Tuesday, 9 December 2014

Divide and Commodify

If you don't know who Zoella is, then I don't blame you, but in the upward osmosis of teenage trends, it surprises me that any teacher doesn't.

Zoella is the internet moniker of a girl (nee woman) named Zoe Sugg, and she is the most successful debut author of all time in terms of first week sales. She is an internet phenomenon, and what is most interesting to me, is that she is a brand. The 24 year old Sugg began her public life as a video-blogger, peddling videos on such diverse topics as fashion and fashion.She became the au fait sounding board for teenagers. She also became an embodiment of a type of wonderfully short-sighted aspiration culture.

The current teenage zeitgeist is obsessed, even more so than ever, with the ordinary becoming extraordinary. From the sabbath-borne diurnal faux-splendour of X-Factor through to the flash-fame of the vinetastic, the whole of youth culture is rooted in the magic of the non-famous becoming famous, and, then, sadly, infamous. It is the latter part of this that triad that is oft-ignored by those wishing to, even vicariously, live the fame.Our students, are most of the demographic of the products that our made out of these quick-fix fames.

And so, from the realms of verbosity to internet video logs (and what a chasm that is). The issue is not with Zoella's vlog, it's with her book; A novel that has been slammed this week for using a ghostwriter. Many are suggesting that it is not that she used a ghost writer, but that she failed to admit it, that is the heinous crime, and I sort of agree there, but I also see why there was no upfront honesty: because Zoella and her fast-famed ilk are brands. They masquerade as real people, yes, but in the end they are a sell-able item. Companies now commodify reality and integrity. They appropriate its integrity and rehash it into something with a little more sheen on its bonnet. And the sad part, the reason why I, an amateur education blogger, am writing this? Because the demographic that small town heroism sells to is teens. And vulnerable teens at that. Those that cannot be cynical enough to see that they are being sold to are those that are often in most need of integrity to sell themselves to in order to remove themselves from difficult lives.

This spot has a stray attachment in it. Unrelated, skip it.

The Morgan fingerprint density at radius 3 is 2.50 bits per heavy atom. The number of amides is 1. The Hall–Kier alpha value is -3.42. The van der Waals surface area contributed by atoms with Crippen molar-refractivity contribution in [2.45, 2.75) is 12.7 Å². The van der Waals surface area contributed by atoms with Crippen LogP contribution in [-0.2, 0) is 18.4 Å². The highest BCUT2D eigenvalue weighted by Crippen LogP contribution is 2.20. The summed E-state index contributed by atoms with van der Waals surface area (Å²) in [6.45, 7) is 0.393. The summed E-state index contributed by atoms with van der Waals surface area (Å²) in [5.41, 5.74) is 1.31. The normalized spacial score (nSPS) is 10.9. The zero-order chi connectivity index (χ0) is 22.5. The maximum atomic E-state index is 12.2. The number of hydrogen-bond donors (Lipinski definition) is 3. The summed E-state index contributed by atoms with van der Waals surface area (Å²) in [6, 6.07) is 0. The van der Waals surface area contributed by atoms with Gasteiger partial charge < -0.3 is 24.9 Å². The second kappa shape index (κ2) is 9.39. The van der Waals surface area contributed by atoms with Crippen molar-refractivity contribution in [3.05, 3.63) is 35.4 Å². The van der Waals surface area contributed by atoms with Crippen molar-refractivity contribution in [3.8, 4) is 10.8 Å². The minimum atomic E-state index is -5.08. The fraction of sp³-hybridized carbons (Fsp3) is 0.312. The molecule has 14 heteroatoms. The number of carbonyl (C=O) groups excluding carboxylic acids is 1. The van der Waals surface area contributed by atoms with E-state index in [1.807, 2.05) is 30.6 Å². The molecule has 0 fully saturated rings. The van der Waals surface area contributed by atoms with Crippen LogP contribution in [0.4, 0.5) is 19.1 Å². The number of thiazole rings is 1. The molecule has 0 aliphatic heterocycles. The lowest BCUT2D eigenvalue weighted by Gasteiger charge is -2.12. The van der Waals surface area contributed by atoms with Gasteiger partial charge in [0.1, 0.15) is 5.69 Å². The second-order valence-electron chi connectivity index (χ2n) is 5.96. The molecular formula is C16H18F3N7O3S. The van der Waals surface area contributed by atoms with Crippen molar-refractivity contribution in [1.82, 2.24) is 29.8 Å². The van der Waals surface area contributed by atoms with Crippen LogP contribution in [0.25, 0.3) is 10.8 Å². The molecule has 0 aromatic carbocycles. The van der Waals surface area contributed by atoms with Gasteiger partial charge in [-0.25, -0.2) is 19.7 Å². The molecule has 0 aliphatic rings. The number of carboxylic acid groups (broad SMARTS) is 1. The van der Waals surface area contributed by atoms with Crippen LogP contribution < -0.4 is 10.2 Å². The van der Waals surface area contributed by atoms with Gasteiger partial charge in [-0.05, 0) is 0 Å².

The sad thing about this is there is not much we can really do about it. Most advertising targeted at teenagers is already more ethically dubious that a KKK debutante ball. We can't change the media (at least not quickly), and equally we can't change the pervasive lust for money amongst a vast swathe of the community (and I use the word community more loosely than McDonalds use the term 'Healthy Choices'). What we can do, however, is to make sure that students know the reality of advertising and how it aims to manipulate them. Zoella is a victim of a corporate desire to consistently gauge out the sterling that line the pockets of teens. They identified that Sugg is not a novelist and so, probably, filled in the gap with someone who was, and who didn't have the prerequisite fame needed to top the book charts.

So there is something else at stake here; the faith in talent. All this presents to students is that even if they are the most stunningly talented novelist in the world, they need a public, famous, media-trained face to get themselves heard. The old adage of hard work paying off is false. If you don't want, or cant work hard then you can buy the shortcut and 'forget' to credit. Fairy tales are only accessible to those who are sponsored by big business. Every character in this tale has sold out. Every character has taken on an facade. Every character has lost their self on the alter of the commodified daydream. Nothing on screen is real.

So there you go, kids, want to be successful? Be ready to sell out at every turn. Oh. Wait. Screw that. Tell your students to question everything and be themselves. No surrender.

Tuesday, 2 December 2014

It Is Only Our Perception

Yesterday I went for a teaching interview, and also yesterday I was turned down for a job.

It's not the best thing to have happened. It ranks pretty high up on my giant board of 'Shit Times I've Had.' (if you're interested in what the leader board looks like. It looks like the deranged creation of someone who worked simultaneously on SMTV live and Eurotrash)